Virgil Book I

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The Intro: lines # 1-11 These first eleven lines are very important in the development of The Aeneid. They portray important historical background information which is vital while reading the epic. We enter the story being educated on the life of a man, Aeneas, who has survived the Trojan War and has become a hero to his men and people, but due to the persistent wrath of a particular goddess, Juno, his journey to fulfill his destiny and establish the city of Rome has been severely altered. This proves its importance because it establishes the basis for the story. This section cites the hardships that were endured by the protagonist, including the Trojan War and the gods' angers, which consequently helps the reader relate Aeneas's quandaries to his own troubles where it literally felt as if "the Gods were against him." Because of the elaborated development of the problems that faced Aeneas, the reader tends to pity him.

Although having only read eleven lines, the reader is emotionally engulfed in the thus far sad tale of a warrior who was forbidden to return home.

Juno's Jealousy and Anger: lines # 12-33 Again we see the chronic anger of the Queen Goddess Juno, however now it is justified with supporting information. The author tells us the causes through his "necdum etiam"¦Ganymedis honores-" (ln 25-28) which include Paris not selecting her as the most beautiful, her rejected beauty, Ganymede being snatched away, and the Roman race which will, by fate, overthrow her beloved Carthaginians and conquer most of the European area and surroundings.

In the beginning of this segment of The Aeneid, Virgil continues his lecturing on the ever-so important background information. He goes on to tell the readers of a sacred place "which Juno is said to have cherished more than all lands alone with Samos having been considered less important" (quam Iuno"¦coluisse Samo) (ln 15-16). Samos being her most adored city which holds her chariot and many temples dedicated to her. Virgil explains that this sacred place, Carthage, will be overcome by a superior race rooting from Aeneas. The reader finally understands the much-anticipated motive for the bizarre wrath of Juno. It is obvious that by her preventing Aeneas to land on Latium, the Roman race will never be launched, therefore never destroying her Carthaginians. Although the reader sees a justification in her upset behavior, he completely contrasts with her in her plan to wipeout Aeneas and his fleet. A reoccurring theme rises through this predicament stating that one cannot alter others' destiny. The fates are always right and nothing can be done to prevent them from their occurrence.

A very important and fabulous line is added to the end of this portion of this epic. On line 33, it states "Tantae molis erat Tomanam condere gentem" or it was such as great task as to found the Roman race. This line is filled with passion and emotion which sends a vibe out and grasp onto something. This is one of my favorite lines. Here Virgil is referring to the previous line where it explains how Juno has thrashed Aeneas and his men all over the Mediterranean Sea longing for them not to find their destined way to Italy where they will construct Rome. He is saying that despite being only a mere mortal, Aeneas will overcome the wrath of a furious goddess which is close to impossible. The efforts that Aeneas will put forth in the future are astounding and incomprehendible. His mentality to know that he will defeat an immortal and destroy her beloved race is amazing. This line, filled with excitement and fury, defines the outcome of the epic.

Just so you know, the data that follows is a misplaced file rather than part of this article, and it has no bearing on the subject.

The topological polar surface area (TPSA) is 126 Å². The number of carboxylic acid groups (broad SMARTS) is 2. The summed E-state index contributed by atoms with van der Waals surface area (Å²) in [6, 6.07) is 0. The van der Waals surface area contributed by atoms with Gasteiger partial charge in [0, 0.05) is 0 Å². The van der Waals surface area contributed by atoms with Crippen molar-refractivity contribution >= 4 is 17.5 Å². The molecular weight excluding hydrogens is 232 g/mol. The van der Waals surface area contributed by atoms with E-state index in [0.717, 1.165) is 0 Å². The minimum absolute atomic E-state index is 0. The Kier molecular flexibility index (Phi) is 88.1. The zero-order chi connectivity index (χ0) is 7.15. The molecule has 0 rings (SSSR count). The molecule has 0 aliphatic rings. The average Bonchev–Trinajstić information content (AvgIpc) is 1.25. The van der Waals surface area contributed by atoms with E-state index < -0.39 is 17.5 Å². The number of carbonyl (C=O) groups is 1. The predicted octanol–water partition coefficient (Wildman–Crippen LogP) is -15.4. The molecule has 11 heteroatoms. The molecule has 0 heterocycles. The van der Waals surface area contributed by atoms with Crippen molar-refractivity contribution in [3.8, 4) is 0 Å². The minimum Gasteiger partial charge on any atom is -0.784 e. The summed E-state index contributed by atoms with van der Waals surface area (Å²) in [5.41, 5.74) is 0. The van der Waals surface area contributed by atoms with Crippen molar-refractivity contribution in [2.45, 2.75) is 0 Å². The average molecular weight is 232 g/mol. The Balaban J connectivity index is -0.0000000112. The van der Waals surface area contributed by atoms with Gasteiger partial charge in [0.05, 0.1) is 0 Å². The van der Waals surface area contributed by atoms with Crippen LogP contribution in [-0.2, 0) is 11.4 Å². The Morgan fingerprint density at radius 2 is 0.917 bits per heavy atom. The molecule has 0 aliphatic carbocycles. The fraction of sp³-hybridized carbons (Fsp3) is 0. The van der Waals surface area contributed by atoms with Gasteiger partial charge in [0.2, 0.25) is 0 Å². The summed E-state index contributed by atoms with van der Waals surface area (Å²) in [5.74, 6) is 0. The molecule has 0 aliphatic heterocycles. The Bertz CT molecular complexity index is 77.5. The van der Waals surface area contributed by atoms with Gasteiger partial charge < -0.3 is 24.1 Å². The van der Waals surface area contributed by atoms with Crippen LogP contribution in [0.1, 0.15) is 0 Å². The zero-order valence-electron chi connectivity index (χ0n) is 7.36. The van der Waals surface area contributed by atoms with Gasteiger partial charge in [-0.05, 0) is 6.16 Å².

The Trojans Leave Sicily for Italy: lines # 34-49 As Juno rambles continually about the unjust treatment of her not being able to destroy Aeneas and his fleet, the reader realizes why she is the antagonist thus far in the story and why she is not well liked. Juno complains, in a childish manner, how it is unfair that Athena was able to kill the all of the people of Ajax whom she so desires because a crime that he committed against her, and she is powerless in respect to her grudge opposing Aeneas and the Greeks to whom she has "been waging wars [with] for so many years" (tot annos bella gero) (ln 47-48). Her whining not only makes the reader think even poorly of her character, but forces him to despise her and her childish demeanor. Meanwhile, Aeneas and his crew express themselves happily as they sail closer in the direction of the main land of Italy. This positive change was for the betterment for I was becoming annoyed with Juno and her constant immature attitude towards everything.

Juno Appeals to Aeolus, God of the Winds: lines # 50-80 This sector leads up to a very important event that drastically alters the path that Aeneas is sailing as well as the course of the epic. As Aeneas and his men are happily sailing to await their destinies in Italy, Juno brews up another evil plan that will prevent Aeneas to land at Lacium. She visits Aeolus, god of the winds, and, through flirtaecous actions, gets him to release his winds for her in return for beautiful nymphs. Juno abused her power as the queen goddess to influence this lesser god to do her a favor. Although he could have easily refused her offer, the reader sees that Aeolus was somewhat frightened by Juno and her request, so he succored in to her demands. But more importantly, the reader can clearly observe that Aeolus's loneliness due to being the sole human in his kingdom in the "mass of high mountains" (molemque et montis insuper altos) (ln 61) played a factor in his release of the winds, so his lascivious desires overcame his logical thinking and he preferred the 14 nymphs, especially Deiopea, to his cold lonesome days on the mountain. Juno's childish manner can easily be seen here again as she conjures up and compels Aeolus to release his winds so that they may destroy the fleet of Aeneas. It proves that she will make Aeneas suffer at all costs, resorting to taking advantage of a lonely king so that she can prolong the inevitable landing in Italy by Aeneas.